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In most sports, with the exceptions possibly being football and baseball, do the lightest atheletes tend to be faster?
I have noticed as a soccer/hockey mom that the fastest, but not necessarilly the most skilled, kids tend to be smaller and lighter.
I have a big family of jocks, and my husband thinks that the boys need to put on more muscle to get faster and stronger mostly for hockey.They play house league but want to get faster and more agile. He thinks they need to 'bulk up' with lots of squats, cleans, etc. I dont know if that is a good idea. Most of the pro soccer, hockey, and other speed type players tend to be muscular but slim-like a swimmer. I think the boys should stay away from weights to stay light and just work on speed drills, or just do light weights with lots of reps. Both the boys are stocky build-not fat-but going by BMI are obese. I think they should work on losing a few pounds of fat instead of gaining a few pounds of muscle.
I know myself I have lost ten pounds recently and I feel lighter on my feet-but what do I know ;-)
Thanks for your thoughts!

Hello Bar!  

GREAT question!  Great observations!  And for the most part you are accurate in your assessment.

That said - there are pros and cons to "being light and fast"!!  

One of the first things you probably need to do, in discussion with your boys and husband, is ask them and decide together what their goals for hockey are...  big picture (future? aspirations? Fun?) and "smaller picture" (style of player, type of person, what is fun?).

Once you have those set, then you can decide if light and fast FITS?

i.e. light and fast can meet up with strong and agile...  and sometimes light will get you falling to the more often then not.

The "best" answer may end up being somewhere in the middle.   I can actually think of one of the fastest skaters ever recorded in NHL - and he was not exactly "light" -- he was strong, had great technique, a huge heart and fearless.  (Mike Gartner - you can google him maybe!).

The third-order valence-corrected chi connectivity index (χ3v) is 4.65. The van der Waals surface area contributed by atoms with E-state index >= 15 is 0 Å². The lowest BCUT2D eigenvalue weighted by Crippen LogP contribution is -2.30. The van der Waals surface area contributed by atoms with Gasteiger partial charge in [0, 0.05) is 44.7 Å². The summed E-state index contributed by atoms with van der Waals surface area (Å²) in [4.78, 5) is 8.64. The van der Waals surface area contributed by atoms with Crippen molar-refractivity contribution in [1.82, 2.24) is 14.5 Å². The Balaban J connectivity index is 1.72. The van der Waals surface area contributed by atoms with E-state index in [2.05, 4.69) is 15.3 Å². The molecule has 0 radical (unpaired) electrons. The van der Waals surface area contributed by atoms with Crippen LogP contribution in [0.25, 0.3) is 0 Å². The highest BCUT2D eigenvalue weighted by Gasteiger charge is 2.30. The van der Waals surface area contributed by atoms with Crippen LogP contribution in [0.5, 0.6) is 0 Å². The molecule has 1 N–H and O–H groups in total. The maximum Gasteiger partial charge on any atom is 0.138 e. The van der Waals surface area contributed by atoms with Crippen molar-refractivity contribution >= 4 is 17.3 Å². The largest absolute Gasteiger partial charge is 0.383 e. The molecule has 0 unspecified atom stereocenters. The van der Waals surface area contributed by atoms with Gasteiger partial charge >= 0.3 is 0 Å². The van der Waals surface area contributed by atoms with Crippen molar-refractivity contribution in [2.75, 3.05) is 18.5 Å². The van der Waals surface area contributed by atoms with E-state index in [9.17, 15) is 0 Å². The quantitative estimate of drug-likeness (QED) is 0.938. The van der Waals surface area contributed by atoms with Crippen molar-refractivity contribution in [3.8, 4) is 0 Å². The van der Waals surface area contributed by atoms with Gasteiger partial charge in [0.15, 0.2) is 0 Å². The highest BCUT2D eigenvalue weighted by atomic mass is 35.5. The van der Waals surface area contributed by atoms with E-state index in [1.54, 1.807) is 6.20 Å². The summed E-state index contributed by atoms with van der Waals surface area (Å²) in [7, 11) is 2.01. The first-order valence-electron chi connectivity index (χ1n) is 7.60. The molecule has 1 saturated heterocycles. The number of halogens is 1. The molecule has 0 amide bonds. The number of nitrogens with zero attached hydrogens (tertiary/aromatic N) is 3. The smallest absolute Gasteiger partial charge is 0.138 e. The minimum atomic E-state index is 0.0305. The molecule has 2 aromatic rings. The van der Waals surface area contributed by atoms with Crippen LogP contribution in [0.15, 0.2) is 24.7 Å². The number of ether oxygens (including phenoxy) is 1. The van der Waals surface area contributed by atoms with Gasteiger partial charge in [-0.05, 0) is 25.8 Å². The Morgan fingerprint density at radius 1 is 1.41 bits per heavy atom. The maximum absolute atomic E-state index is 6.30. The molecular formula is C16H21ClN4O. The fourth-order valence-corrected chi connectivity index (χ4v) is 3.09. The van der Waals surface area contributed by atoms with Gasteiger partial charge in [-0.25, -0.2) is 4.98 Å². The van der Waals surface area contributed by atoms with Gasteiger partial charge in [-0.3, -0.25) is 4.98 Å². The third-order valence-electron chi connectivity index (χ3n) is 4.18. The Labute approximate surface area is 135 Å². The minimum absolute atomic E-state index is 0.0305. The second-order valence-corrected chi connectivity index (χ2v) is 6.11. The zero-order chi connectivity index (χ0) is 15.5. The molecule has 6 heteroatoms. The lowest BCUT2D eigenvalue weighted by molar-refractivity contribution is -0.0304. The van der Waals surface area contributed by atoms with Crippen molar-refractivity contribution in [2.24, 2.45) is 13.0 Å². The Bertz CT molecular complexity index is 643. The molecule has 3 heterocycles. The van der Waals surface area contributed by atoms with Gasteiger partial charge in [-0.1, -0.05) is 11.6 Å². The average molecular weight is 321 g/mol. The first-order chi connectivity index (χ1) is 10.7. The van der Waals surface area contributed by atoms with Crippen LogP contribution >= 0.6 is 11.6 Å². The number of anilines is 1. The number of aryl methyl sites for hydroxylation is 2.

The thing that makes a hockey player better than another in this game is who can acquire and keep "space and time" more than the other to be able to skate, pass, shoot and stick handle more freely.  Light and fast may get some of that (chases, breakaways).  And yet being stronger and a bit heavier may get your more "space and time" in other situations (front of net, corners, puck battles in general).

So as you can see - this depends on the type of player/mind set each person IS/HAS.

From there, one can decide how much, if any, bulking up, gaining weight, etc. will serve.

In the end it's all about having FUN, feeling good about oneself ON AND OFF THE ICE, and BEING WHO YOU ARE by creating the WHO you feel most natural being...  and this is a process for everyone - young and old eh?!  

Make sense?  

Hope this helps.

Feel free to follow up if you wish!

Thanks for the questions and ENJOY this great game!




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I have been playing amateur hockey for 48 years... from Youth hockey up to Jr. "B", and now still play in adult leagues. I have coached youth hockey for 10+ years and have been an "active student" of all aspects of learning, playing and coaching hockey for past 8 years. I offer not only some X`s & O`s about hockey but also some experience in practical, philosophical, spiritual and motivational aspects of playing and learning the game. My son is now 26 - just done with his carreer through College. He went through all the hurdles to get to Juniors and played there for 3 years, then College for 4. I am happy to share our experience during that journey.


Now in my 49th year involved with this awesome ever evolving sport! I am USA Hockey Certified as Intermediate Level Coach. I have a BA degree in Psychology with minor in business (Brock University), as well as a LLB (law degree) from Ottawa University. I have owned and operated my family business for 30+ years now. I have co-parented 3 great kids!

Social Studies Diploma CEGEP - Marianopolis College, Montreal Quebec BA - Psychology, Minor in Business - Brock University Law Degree - Ottawa University

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